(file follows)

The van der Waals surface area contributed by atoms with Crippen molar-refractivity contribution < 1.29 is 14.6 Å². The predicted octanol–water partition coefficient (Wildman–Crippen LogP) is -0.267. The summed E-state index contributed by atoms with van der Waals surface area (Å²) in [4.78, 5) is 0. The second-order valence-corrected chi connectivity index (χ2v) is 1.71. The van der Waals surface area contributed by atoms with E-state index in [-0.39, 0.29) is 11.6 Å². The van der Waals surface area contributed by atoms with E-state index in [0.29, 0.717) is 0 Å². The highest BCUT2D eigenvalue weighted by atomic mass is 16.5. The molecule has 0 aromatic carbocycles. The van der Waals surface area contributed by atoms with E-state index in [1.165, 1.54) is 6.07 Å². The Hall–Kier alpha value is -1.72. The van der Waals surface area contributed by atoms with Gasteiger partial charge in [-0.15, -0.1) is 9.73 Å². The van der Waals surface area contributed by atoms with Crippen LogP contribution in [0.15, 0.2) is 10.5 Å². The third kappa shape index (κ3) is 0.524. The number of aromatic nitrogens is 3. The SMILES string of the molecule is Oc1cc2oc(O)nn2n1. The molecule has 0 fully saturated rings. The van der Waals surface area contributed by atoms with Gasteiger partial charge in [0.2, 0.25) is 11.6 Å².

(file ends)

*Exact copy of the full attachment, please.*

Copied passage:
The van der Waals surface area contributed by atoms with Crippen molar-refractivity contribution < 1.29 is 14.6 Å². The predicted octanol–water partition coefficient (Wildman–Crippen LogP) is -0.267. The summed E-state index contributed by atoms with van der Waals surface area (Å²) in [4.78, 5) is 0. The second-order valence-corrected chi connectivity index (χ2v) is 1.71. The van der Waals surface area contributed by atoms with E-state index in [-0.39, 0.29) is 11.6 Å². The van der Waals surface area contributed by atoms with E-state index in [0.29, 0.717) is 0 Å². The highest BCUT2D eigenvalue weighted by atomic mass is 16.5. The molecule has 0 aromatic carbocycles. The van der Waals surface area contributed by atoms with E-state index in [1.165, 1.54) is 6.07 Å². The Hall–Kier alpha value is -1.72. The van der Waals surface area contributed by atoms with Gasteiger partial charge in [-0.15, -0.1) is 9.73 Å². The van der Waals surface area contributed by atoms with Crippen LogP contribution in [0.15, 0.2) is 10.5 Å². The third kappa shape index (κ3) is 0.524. The number of aromatic nitrogens is 3. The SMILES string of the molecule is Oc1cc2oc(O)nn2n1. The molecule has 0 fully saturated rings. The van der Waals surface area contributed by atoms with Gasteiger partial charge in [0.2, 0.25) is 11.6 Å².